6. TALK TO YOUR OWN OFFSPRING. Since you’ve done your homework, you now know that it is on you to cover all the material state textbooks leave out (some states more than others, TEXAS). There are statues of slave traders, Confederate generals, and Christopher Columbus coming down all over. Use these exciting visuals of destruction as a starting point. End with a comparison between the United States and Germany. (Hint: Germany apologized for the Holocaust, banned the Nazi salute, and DOESN’T have Hitler statues).
  7. CALL OUT YOUR PARENTS. Repeatedly. Don’t let them get away with perpetuating the “by my own bootstraps,” myth or any other racist crap. Overwhelm them with your homework facts. Use the parental controls on their remote to keep them from watching Fox News. Until they shape up, withhold grandchildren on the grounds that you do not want your children to be brainwashed into evil. Never excuse them with bullshit about “but they’re good people,” who would “give you the shirt of their backs.If they excuse the violence perpetrated on Black bodies, and/or putting kids in cages, they are white supremacists and fascists. Would you let your kid hang out with the KKK or Hitler?
  8. CALL OUT ALL THE RACISTS ALL THE TIME. This is probably the hardest part for us. We’ve been trained to be good hostesses. We smooth things over. We don’t create scenes. We’re gonna have to get over that–fast. If we aren’t making white people uncomfortable, we are not doing the work.
  9. PROTEST. THEN CHANNEL YOUR INNER KAREN TO COMBAT POLICE BRUTALITY. Policing is done at the local level. Instead of calling the police on Black Americans enjoying life, call your mayor. Call your city council, and your police commissioners. Attend their Zoom meetings. Identify yourself as a constituent and then, because you did your homework, point out how much goddamned money is spent on the police—especially their unnecessary military gear and their pensions. Since every city will be facing huge revenue shortfalls this year, there is no better time to demand a massive reduction in the police budget. Push for social services and education instead of police!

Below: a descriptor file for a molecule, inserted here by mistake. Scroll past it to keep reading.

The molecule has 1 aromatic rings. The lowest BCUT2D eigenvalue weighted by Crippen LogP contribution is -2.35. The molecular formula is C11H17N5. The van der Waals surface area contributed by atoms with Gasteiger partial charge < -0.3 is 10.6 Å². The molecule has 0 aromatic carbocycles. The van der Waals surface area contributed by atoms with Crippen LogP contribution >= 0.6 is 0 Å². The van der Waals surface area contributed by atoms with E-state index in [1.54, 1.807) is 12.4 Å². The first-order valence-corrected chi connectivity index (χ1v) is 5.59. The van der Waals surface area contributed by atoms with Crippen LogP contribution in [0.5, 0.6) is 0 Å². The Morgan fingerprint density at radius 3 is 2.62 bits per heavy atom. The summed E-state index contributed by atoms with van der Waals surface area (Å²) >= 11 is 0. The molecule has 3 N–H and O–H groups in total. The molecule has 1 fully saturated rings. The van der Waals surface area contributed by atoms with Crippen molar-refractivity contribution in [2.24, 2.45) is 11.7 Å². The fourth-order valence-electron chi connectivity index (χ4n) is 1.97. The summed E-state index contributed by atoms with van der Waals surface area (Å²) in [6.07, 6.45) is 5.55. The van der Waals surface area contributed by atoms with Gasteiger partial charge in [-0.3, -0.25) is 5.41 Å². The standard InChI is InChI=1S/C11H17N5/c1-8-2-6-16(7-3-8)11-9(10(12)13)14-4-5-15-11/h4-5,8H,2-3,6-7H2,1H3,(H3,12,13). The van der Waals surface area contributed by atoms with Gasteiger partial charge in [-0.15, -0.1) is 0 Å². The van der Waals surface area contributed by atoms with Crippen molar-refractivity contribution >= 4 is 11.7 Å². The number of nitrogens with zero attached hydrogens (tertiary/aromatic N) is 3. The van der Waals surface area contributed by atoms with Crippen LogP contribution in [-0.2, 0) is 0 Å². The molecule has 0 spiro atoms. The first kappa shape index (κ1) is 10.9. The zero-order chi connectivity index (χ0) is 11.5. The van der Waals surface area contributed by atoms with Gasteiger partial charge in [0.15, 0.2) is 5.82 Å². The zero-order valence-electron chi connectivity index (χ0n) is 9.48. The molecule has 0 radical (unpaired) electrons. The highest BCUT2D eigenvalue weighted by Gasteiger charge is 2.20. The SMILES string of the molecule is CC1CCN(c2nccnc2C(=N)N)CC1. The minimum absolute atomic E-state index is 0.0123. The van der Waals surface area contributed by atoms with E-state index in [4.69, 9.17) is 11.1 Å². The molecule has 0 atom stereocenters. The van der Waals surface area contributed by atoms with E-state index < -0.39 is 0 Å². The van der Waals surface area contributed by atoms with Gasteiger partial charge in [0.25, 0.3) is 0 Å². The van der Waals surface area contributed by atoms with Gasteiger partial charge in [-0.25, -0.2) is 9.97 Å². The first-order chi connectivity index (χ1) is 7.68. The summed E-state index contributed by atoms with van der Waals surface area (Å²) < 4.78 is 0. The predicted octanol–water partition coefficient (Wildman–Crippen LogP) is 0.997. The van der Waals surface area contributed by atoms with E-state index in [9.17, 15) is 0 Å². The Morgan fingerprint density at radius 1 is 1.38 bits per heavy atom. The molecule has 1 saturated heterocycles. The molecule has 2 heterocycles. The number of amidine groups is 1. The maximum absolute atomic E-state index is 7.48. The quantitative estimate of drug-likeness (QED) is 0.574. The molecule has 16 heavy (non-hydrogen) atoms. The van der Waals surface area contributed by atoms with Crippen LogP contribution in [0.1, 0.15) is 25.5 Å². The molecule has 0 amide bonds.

10. DONATE. If you’re worried about being scammed, start here. Always, always google organizations. A little research can save you from financing some problematic activist’s failed mountain climbing expedition instead of a solid organization.
  11. FOLLOW BLACK WOMEN–especially on Twitter. (If you haven’t found them by now, you got an F on your homework. Go back to #2 and start over.) Staying current on events and the conversation is vital; it will keep you from embarrassing yourself or donating to the failed mountain climbing dude. Centering and listening to Black voices is even more important, and we’re really, really bad at it. WARNING: never, ever insert yourself in the conversation—Twitter will drag you deservedly and mercilessly. Just listen. Learn. Consider events and history from a non-white perspective. Retweet. Amplify. Repeat.
  12. NO TITLES. Maybe we did the work and feel like we deserve a treat. Resist. Never, ever call yourself “an ally.” Nor “an accomplice.” Why? If we only did the work to signal our virtue, we’re assholes, not allies. But most of all…

“Ally” is the one title no white person can bestow.

The Reluctant Coach (#292)

I thought that signing up my kid for recreational soccer meant all I’d have to sign up for would be snacks.

That’s how they get you.

AYSO always needed volunteers. They threatened to dissolve multiple teams unless parents agreed to coach. They promised the parents plenty of free training.

I gave Andy a hopeful look.

My husband said, “Hell, no. You’re the one who wanted him to play soccer.”

I caved and agreed to coach Baby D’s U6 team. Continue reading The Reluctant Coach (#292)

Burned (#291)

My Chinese-American husband is a fantastic cook. Andy can make any cuisine, from pulled pork barbecue to agedashi tofu.

Andy’s beef Wellington

His eggs Benedict are sublime. Pretty sure I joined Instagram just to make people envious over of his beef Wellington.

I am content to give Andy the cooking crown in our household. I focus on baking, which is my strength.

I stay in my lane.

Andy is NOT staying in his lane. Continue reading Burned (#291)